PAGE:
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Fiddlin’ Around – January, 2016

ViolinistsBy Nancy Buchan

During the first week of December the fine folks who run the Escuela de Musica Sinfonica de Perez Zeledon, a private music school in San Isidro, schedule the end of the year examinations for all the students who study and receive music instruction there. There’s all ages enrolled in the school, and this past year my dozen students ran the gamut from 7 year olds playing little bitty violins to teen-agers with tuner and metronome apps on their cell phones. They get nervous over the testing, not realizing that I am not judging them for their performance that day (unless they are arrogantly un-prepared and insolent about it—which has never happened to me here in Costa Rica), but that my grades are based on their overall abilities and progress. I wonder if they are enjoying themselves and try to evaluate if they have consistently gotten better. Do they appear to enjoy the process? Is this the right instrument for them? For the struggling student should I abandon the rigid classical approach for a friendlier, learn by ear method? Are they capable of the repetitive practice and focus necessary to learn the skills they need? And then it’s back to the most important question—are they having fun?

I teamed up with another of the violin professors for our day of tests, a handsome, young, hard-working and talented violinist from El Salvador who is going to the university in San Jose, playing in several different orchestras and ensembles, taking teaching jobs when he can and who is passionately pursuing a career in music. We have both taught this one boy, and we were discussing why the kid doesn’t seem to be getting any better or more enthusiastic about his violin studies. My teaching partner ventured the opinion that the boy thought that somehow playing the violin was for sissies. He probably doesn’t realize that the most renowned and highest paid violinists have traditionally been men, and that orchestra members and conductors are overwhelmingly male. I started digging up some facts, and was kind of appalled at how gender bias rears its’ ugly head so early. I’m not going to indulge myself in ranting and raving about the injustice of it all—I am over worrying about that kind of crap—but I do find it odd and dismaying that the natural attraction to a particular instrument gets shoved to the side because of societal or traditional stereotypes. I also realized that out of 40 or so violin students at the school, only 6 are boys.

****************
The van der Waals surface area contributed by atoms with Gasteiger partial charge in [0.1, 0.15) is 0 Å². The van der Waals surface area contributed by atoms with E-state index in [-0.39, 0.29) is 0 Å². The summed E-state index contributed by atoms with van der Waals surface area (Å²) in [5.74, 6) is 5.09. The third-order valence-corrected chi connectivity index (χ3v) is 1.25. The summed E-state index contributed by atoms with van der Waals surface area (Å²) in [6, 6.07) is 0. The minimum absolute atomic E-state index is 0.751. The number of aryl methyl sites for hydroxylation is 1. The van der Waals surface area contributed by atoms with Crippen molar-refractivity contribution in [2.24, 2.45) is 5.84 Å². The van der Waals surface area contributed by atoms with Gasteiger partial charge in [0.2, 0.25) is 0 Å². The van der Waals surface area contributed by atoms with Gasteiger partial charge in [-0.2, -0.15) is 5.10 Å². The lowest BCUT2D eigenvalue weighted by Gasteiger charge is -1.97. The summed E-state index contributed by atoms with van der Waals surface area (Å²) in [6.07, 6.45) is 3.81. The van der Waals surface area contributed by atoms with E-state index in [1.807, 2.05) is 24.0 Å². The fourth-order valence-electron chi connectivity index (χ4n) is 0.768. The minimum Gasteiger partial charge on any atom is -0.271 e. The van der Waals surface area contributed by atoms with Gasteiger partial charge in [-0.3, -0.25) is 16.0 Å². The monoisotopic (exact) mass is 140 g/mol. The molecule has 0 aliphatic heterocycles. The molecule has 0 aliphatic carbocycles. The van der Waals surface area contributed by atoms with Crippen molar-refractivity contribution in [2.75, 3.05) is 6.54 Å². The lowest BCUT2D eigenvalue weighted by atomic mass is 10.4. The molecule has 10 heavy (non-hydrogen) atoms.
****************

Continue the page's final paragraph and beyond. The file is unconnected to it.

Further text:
My Father grew up in an orphanage run by well-meaning Masons, and he showed musical talent early, so the women’s Masonic organization bought him a violin and lessons. He told me how he used to regularly hide his violin in some bushes while walking to public school, because he would get beat up on for his lack of societal status (kids can be cruel) and for his musical specialness. He also was a wrestler, ran track, played football and eventually joined the horse cavalry. In later years those same narrow-minded jerks who called him a sissy envied him his local fame as a bandleader, radio personality and respected musician. As he got older his background meant less than the doors that were opened for him as a musician. Kinda like the skinny electric guitarist who gets all the girls…..